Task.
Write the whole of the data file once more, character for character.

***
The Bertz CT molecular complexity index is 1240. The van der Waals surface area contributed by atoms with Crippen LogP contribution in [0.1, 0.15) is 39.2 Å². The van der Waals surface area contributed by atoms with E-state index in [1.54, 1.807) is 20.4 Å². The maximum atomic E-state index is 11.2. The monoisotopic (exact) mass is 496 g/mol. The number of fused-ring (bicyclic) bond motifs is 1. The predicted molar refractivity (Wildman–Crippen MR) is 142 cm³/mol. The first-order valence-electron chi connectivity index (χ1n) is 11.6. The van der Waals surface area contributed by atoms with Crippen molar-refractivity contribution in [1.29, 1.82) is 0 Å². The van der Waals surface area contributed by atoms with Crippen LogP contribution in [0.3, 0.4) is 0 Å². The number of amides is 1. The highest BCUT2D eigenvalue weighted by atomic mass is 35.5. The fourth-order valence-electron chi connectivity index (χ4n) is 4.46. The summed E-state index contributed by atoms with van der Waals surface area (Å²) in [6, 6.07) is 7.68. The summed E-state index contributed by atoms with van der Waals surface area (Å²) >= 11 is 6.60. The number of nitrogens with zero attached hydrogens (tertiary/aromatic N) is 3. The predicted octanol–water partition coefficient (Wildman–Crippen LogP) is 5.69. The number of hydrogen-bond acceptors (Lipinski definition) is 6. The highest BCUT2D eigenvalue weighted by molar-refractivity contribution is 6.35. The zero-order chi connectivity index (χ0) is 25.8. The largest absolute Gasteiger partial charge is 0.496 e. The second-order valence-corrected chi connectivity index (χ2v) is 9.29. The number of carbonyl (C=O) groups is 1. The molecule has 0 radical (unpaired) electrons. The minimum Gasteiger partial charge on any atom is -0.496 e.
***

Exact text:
The Bertz CT molecular complexity index is 1240. The van der Waals surface area contributed by atoms with Crippen LogP contribution in [0.1, 0.15) is 39.2 Å². The van der Waals surface area contributed by atoms with E-state index in [1.54, 1.807) is 20.4 Å². The maximum atomic E-state index is 11.2. The monoisotopic (exact) mass is 496 g/mol. The number of fused-ring (bicyclic) bond motifs is 1. The predicted molar refractivity (Wildman–Crippen MR) is 142 cm³/mol. The first-order valence-electron chi connectivity index (χ1n) is 11.6. The van der Waals surface area contributed by atoms with Crippen molar-refractivity contribution in [1.29, 1.82) is 0 Å². The van der Waals surface area contributed by atoms with Crippen LogP contribution in [0.3, 0.4) is 0 Å². The number of amides is 1. The highest BCUT2D eigenvalue weighted by atomic mass is 35.5. The fourth-order valence-electron chi connectivity index (χ4n) is 4.46. The summed E-state index contributed by atoms with van der Waals surface area (Å²) in [6, 6.07) is 7.68. The summed E-state index contributed by atoms with van der Waals surface area (Å²) >= 11 is 6.60. The number of nitrogens with zero attached hydrogens (tertiary/aromatic N) is 3. The predicted octanol–water partition coefficient (Wildman–Crippen LogP) is 5.69. The number of hydrogen-bond acceptors (Lipinski definition) is 6. The highest BCUT2D eigenvalue weighted by molar-refractivity contribution is 6.35. The zero-order chi connectivity index (χ0) is 25.8. The largest absolute Gasteiger partial charge is 0.496 e. The second-order valence-corrected chi connectivity index (χ2v) is 9.29. The number of carbonyl (C=O) groups is 1. The molecule has 0 radical (unpaired) electrons. The minimum Gasteiger partial charge on any atom is -0.496 e.